Thirty-five years ago, as her birthday present, I took my wife out for our first “classy” date to the Circa '21 Dinner Playhouse. I had arranged for a dear friend (shout-out to Bill Sensenbrenner) to be our Bootlegger, and wanted to treat my wife to the thrill of seeing Circa '21 produce the musical Annie for the very first time. It was an elegant evening boasting a topnotch performance that we both remember to this day. Fast forward 35 years, and we found ourselves doing the exact same thing on November 9 by enjoying an elegant evening of food, friends, and Circa '21’s latest extraordinary production of – what else? – Annie!

With actor/playwright Jeff Daniels' comedy described by Variety magazine as “laugh-out-loud stuff” that “proceeds at a fast clip,” Geneseo's Richmond Barn Theatre closes its 2018 season of returning audience favorites with Escanaba in 'da Moonlight, a riotous and heartwarming tale of Midwestern male bonding that, according to the Chicago Tribune, “manages to be both politically incorrect and comedically accurate.”

Winner of the 2002 Pulitzer Prize for Drama, author Suzan-Lori Parks' Topdog/Underdog will make its area debut at Davenport's QC Theatre Workshop November 2 through 18, the show's riveting exploration of African-American experience called “an utterly mesmerizing evening of theatre” by Variety magazine, with the New York Times adding that the play “vibrates with the clamor of big ideas, audaciously and exuberantly expressed.”

Enjoying an area-theatre presentation mere months after its film version emerged as a $100-million-grossing springtime hit for Disney, Madeleine L'Engle's iconic children's-book A Winkle in Time wraps up the Playcrafters Barn Thatre's 2018 season with a family-adventure bang, its November 9 through 18 run treating audiences to a stage work the Chicago Reader deemed “a spirited retelling that captures the heart of (L'Engle's) magic.”

Described by the New York Times as an “elegant, thoughtful, and quietly unsettling drama” that “keeps developing in your head, like a photographic negative, long after you have seen it,” author Jordan Harrison's Marjorie Prime will be staged by New Ground Theatre November 9 through 18, treating audiences to a futuristic tale that Time Out New York calls “an elegant study of memory as both escape and prison.”

From November 9 through 18, a quintet of works by one of America's most acclaimed and prolific writers serves as the opening presentation in Scott Community College's 2018-19 theatre season, with Lives of the Saints: Five One-Acts treating audiences to the witty, silly, and hilarious words and actions of author David Ives, the Tony-nominated author of Venus in Fur whom the New York Times called a “maestro of the short form.”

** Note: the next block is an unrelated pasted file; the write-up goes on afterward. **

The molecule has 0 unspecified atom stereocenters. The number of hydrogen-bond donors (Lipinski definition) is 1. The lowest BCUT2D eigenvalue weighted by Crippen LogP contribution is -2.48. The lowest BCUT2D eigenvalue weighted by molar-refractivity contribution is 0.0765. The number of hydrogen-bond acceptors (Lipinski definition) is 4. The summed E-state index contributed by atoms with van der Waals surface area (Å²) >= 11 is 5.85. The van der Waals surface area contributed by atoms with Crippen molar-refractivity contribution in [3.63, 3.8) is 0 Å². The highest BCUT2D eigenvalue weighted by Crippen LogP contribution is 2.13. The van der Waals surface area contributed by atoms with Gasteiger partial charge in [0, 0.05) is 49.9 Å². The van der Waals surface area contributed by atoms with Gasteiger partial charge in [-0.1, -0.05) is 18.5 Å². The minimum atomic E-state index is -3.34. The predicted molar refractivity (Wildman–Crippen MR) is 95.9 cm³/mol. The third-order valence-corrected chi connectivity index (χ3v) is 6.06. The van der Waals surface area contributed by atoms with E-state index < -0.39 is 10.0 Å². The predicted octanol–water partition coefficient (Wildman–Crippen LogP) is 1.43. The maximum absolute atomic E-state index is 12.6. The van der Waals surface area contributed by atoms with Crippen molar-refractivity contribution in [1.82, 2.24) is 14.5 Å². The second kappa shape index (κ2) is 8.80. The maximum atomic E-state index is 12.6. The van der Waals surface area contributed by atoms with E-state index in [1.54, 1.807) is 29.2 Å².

Appearing as the latest guests in Quad City Arts Visiting Artists series, actors from the Griffin Theatre of Chicago will stage their acclaimed, unique military drama Letters Home at St. Ambrose University of November 4, the incisive and moving production that the Daily Herald called “a thoughtfully conceived, quietly eloquent show” that “avoids geo-politics and paints a compelling portrait of the men and women who carry out the country's political will.”

Winner of seven 1977 Tony Awards and one of the 25 longest-running musicals in Broadway history, the iconic comic-strip adaptation Annie will be brought to life by the Circa '21 Dinner Playhouse November 7 through December 30, demonstrating why the New York Times called the show “an unstoppable sunshine steamroller,” and the Wall Street Journal opined, “Even if you're a child-hating curmudgeon, you'll come home grinning in spite of yourself.”

Hearings. Depositions. Victims. Accusers. Lies. I am not talking about our recent news cycle, but rather Augustana College’s production of The Crucible. When director Jennifer Popple decided to set her show in the unspecific future, she couldn’t possibly have guessed that 2018, without even trying, would give the play such abundant relevance.

It was Sunday, October 30 in 1938 New York, and the country was on edge as Orson Welles went live via Madison Avenue and the Columbia Broadcasting System (CBS) in a Halloween episode hosted by Mercury Theater on the Air. A dramatic, science-fiction radio play, the program caused panic amongst communities who mistook the broadcast for real-life events as alien invaders, described in detail, appeared ready to take over the world.

That's the real-life tale told in the Black Box Theatre's unique production of War of the Worlds: A Radio Play, and while Friday's performance was only about an hour long with no intermission, I thoroughly enjoyed it. Based on the novel by H.G. Wells and adapted from the radio-play script by Howard E. Koch, this singular story directed and designed by Lora Adams is quite different from the theatrical productions I typically attend – and different in a good way.

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